Preis says input on math is welcome

Tuesday, April 10, 2007 | 12:00 a.m. CDT; updated 8:59 a.m. CDT, Saturday, July 12, 2008

Some Columbia parents are so concerned with the math curriculum in the public schools that they have formed a group to oppose the district’s current nontraditional methods of math instruction. That’s OK by district administrators and school board members.

“I think it’s fantastic that they (the parents) are speaking out and advocating for their children,” said Darin Preis, the new school board vice president. “I’ve heard from a lot of parents for whom I have a great deal of respect, and I can see they have a great argument.”

Michelle Pruitt, a mother of three children in the district, said she recently formed the group Columbia Parents for Real Math after seeing her third-grader struggle with her math homework and her son score lower than she had expected on standardized tests.

Pruitt presented school board members with data she had collected from Chip Sharp, district coordinator for math in grades six through 12, during public comment at the school board meeting Monday night. Pruitt said the data, consisting of seventh grade students’ test scores on the Iowa Algebra Aptitude Test showed a “statistically significant difference” between scores earned from 1999 to 2002, when the district used a more traditional approach to teaching math, than from 2002 onward, the years in which the nontraditional Connected Math curriculum has been used in middle schools in the district.

Although the test is used to determine which level of math students will take in eighth grade, according to the notes from the Technical Manual for the IAAT included with the data, the “test scores should serve only to provide a piece of the puzzle in determining where to place a student in the secondary mathematics curriculum.”

The district has been changing its approach to math instruction for the past few years. The Connected Math curriculum was introduced to the public schools for sixth-graders in 2001, and seventh-graders began using the program the following year. The nontraditional math program Investigations in Numbers, Data and Space was implemented in all elementary schools in 2003 after it was phased into individual schools in previous years. Parents involved with Columbia Parents for Real Math oppose what they see as a lack of math content — such as algorithms like multiplication tables — in this curriculum.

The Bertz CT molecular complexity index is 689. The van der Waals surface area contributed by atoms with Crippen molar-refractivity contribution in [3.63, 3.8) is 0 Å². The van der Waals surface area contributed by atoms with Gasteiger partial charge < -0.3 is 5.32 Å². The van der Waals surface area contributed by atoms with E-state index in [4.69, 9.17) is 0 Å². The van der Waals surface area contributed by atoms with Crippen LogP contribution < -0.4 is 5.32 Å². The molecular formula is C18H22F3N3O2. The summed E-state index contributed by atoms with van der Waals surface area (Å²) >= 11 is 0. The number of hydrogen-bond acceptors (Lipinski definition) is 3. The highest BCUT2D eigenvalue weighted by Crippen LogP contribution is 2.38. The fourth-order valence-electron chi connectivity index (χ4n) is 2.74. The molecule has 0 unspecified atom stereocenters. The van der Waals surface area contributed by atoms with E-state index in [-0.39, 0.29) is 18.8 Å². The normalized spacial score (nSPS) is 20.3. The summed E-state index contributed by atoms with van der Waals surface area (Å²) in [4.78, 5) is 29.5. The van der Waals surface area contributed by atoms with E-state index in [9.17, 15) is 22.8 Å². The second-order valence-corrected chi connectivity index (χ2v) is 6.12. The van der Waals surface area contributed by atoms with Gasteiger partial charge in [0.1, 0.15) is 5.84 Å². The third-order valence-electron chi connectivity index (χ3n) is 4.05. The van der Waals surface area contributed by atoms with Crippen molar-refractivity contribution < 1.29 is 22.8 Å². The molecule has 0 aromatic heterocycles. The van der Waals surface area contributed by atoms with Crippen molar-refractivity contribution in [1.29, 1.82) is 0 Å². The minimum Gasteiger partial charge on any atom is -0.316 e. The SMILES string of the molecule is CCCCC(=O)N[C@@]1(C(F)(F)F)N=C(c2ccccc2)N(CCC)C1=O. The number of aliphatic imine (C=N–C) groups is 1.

Parents in the group also dislike the district’s Integrated Math curriculum offered in high schools, another nontraditional math approach that is used by about 70 percent of students. Although high school students have the choice between integrated math and a traditional track, parents in Columbia Parents for Real Math say students are discouraged from going the traditional route.

The Secondary Math Task Force, a group of administrators, teachers and parents, is working on an assessment of the math curriculum in middle and high schools. The curriculum assessment, which happens once every five years, will possibly include recommendations for revisions to the math program, although Sharp said details of these revisions will not be presented until the report is completed for the school board work session May 24.

Until the report is ready, Columbia Parents for Real Math plan on continuing to make their voices heard. The group has formed a steering committee of five members who meet once every two weeks. Members have also attended meetings of the Secondary Math Task Force as observers, and Pruitt hosted a meeting March 13 as a chance for parents to share frustrations.

Tere DeWitt, a member of the Columbia Parents for Real Math steering committee, is a tutor for public school students in grades three to 12 at Focus on Learning. She said she got involved with the steering committee because she has been seeing a decline in her students’ mathematical understanding.

“I think this is really important,” DeWitt said. “I feel almost like a whole generation of kids is lost. Any new curriculum that is used will have to be phased in, and I don’t know how many years of good solid math instruction will be lost. Time is of the essence here. We need to make changes now.”

School board members agree that concerns of parents need to be dealt with now, but said they plan on waiting to make changes until the Secondary Math Task Force finishes their assessment.

“I don’t think it’s the role of the school board to make curriculum decisions; that’s not why we’re on the board,” Preis said. “But for me personally, I encourage the administration to strongly consider the points the parents are bringing.”

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